In chapter 3 ("Origins and developments", pp. 149–203) Ehrenheim convincingly shows that neither Egyptian nor Mesopotamian origins are plausible for incubation in Greece; belief in the meaning of dreams and need for healing and oracles was universal. Neither did incubation rituals conform to chthonian rites or hero worship: the incubants slept on makeshift beds, not on the earth or the tomb of a hero (at the time of widespread incubation practice, Asclepius already was a god, pp. 152–158).

Asclepius and Amphiaraus were decidedly Greek phenomena. Many of their incubation sanctuaries had started as oracle cults, a closely related phenomenon (the first reliable case of incubation is attested in Herodotus 8,134). While in Herodotus' time enquirers were mostly specially selected people, towards the end of the 5th century BC there was a move from oracular revelation towards healing, as well as from a selective towards a mass phenomenon. (pp. 158–183).

Healing via incubation is first described in the so-called iamata from Epidauros; the accounts of these miraculous healings were later edited and put on stelai in the second half of the 4th cent. BC. The earliest iamata might probably be dated back to the 450s, as the cult was already famous when it was transferred to Athens in 420/19 B.C. (pp. 169–171).

Whereas in archaic times important dreams were reportedly sent only to significant people like kings and queens (as noted in poetry; see Ehrenheim pp. 176-180), Asclepius and other healing deities and heroes offered direct contact with the god for everybody, regardless of the social status of the enquirer. This was probably one of the main reasons that allowed incubation to become a mass phenomenon.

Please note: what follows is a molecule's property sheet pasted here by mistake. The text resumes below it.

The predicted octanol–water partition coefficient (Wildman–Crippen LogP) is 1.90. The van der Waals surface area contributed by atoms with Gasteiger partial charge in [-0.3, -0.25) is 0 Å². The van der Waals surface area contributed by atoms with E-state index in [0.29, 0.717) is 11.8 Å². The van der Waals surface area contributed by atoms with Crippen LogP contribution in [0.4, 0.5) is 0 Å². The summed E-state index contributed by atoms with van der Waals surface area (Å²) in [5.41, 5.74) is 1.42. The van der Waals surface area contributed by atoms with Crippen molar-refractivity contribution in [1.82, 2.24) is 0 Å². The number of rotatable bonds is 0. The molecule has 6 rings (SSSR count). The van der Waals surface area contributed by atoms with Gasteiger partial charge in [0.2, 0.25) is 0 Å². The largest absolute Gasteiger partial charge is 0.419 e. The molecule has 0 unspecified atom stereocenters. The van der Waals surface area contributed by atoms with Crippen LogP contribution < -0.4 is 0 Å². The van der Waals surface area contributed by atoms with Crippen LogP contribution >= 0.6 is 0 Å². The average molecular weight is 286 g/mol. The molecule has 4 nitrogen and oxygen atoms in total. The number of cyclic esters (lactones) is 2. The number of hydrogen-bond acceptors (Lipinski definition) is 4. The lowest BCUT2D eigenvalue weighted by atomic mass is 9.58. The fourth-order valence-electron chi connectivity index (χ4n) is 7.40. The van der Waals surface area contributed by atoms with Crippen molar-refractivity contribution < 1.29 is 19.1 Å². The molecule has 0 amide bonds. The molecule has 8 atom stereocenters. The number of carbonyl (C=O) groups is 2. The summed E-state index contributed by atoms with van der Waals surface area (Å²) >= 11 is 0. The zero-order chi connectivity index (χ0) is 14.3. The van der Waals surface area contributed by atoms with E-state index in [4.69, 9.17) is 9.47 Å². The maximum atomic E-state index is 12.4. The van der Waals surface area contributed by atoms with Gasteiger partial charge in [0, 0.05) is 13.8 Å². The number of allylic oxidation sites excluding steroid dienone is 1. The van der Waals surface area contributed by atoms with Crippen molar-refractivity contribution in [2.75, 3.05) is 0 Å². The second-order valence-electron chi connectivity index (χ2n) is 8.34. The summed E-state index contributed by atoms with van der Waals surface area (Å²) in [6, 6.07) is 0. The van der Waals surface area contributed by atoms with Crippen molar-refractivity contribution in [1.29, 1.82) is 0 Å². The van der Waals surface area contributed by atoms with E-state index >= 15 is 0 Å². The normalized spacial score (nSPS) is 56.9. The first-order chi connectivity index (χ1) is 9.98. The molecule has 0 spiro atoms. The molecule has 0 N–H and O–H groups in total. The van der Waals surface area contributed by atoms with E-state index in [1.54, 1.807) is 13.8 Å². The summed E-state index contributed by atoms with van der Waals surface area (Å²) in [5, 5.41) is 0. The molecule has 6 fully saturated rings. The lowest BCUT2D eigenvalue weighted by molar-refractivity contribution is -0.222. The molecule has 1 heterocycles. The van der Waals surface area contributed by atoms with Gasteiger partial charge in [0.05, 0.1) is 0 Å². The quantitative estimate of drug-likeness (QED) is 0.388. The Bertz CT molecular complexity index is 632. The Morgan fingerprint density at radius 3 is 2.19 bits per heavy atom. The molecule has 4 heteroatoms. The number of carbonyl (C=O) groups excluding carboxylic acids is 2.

Ehrenheim's thorough overview of healing sanctuaries in the Greek world clearly brings out that there was no single, coherent incubation ritual transferred from the center of Epidaurus to the other sanctuaries (Piraeus, Athens, Pergamon etc). While there was a common basic structure of the rites, which corresponded to the normal rituals of Greek and Roman cults (purification, prayer, making a sacrifice), there were also many local variants, sometimes obviously derived from an earlier local, indigenous cult at the same place (pp. 183–201).

Most of the healing sanctuaries persisted into Roman times (pp. 195–201); the Asclepius cult was transferred to Rome in 293 B.C. but places like Pergamon, Epidaurus and Kos remained popular; new buildings in these places were added during Imperial times. The focus of the worshippers shifted from strictly medical to generally improved well-being.

The appendix (pp. 207–237) provides a collection of all the texts discussed in the book with English translations.

The great merit of this study is its thorough and careful examination of all the written testimonia of Classical and Hellenistic times about known incubation places in the Greek world. While previous studies were often in danger of generalizing the well-documented rites of one single place or draw conclusions from Roman back to Classical times, Ehrenheim's new approach of analyzing the material within its social context illustrates the many local variations of the cult that had, however, a basic structure in common with the usual rites at sanctuaries; this common structure enabled incubation to become a mass phenomenon together with the attraction held by the possibility of direct communication with gods even for the poor.

The book is very carefully produced with no misprints and will certainly be the basis for further studies on the phenomenon.



Notes:


1.   J. Riethmüller, Asklepios. Heiligtümer und Kulte (Heidelberg 2005); M. Melfi, I santuari di Asclepio in Grecia 1 (Rome 2007).
2.   A highly special case is Aelius Aristides, whose personal religiosity and immense financial means enabled him to seek constant contact with the god, p. 124; see now D. A. Russell, M. Trapp, H.-G. Nesselrath (Eds.), In Praise of Asclepius. Aelius Aristides, Selected Prose Hymns (SAPERE XIX, Tübingen 2016).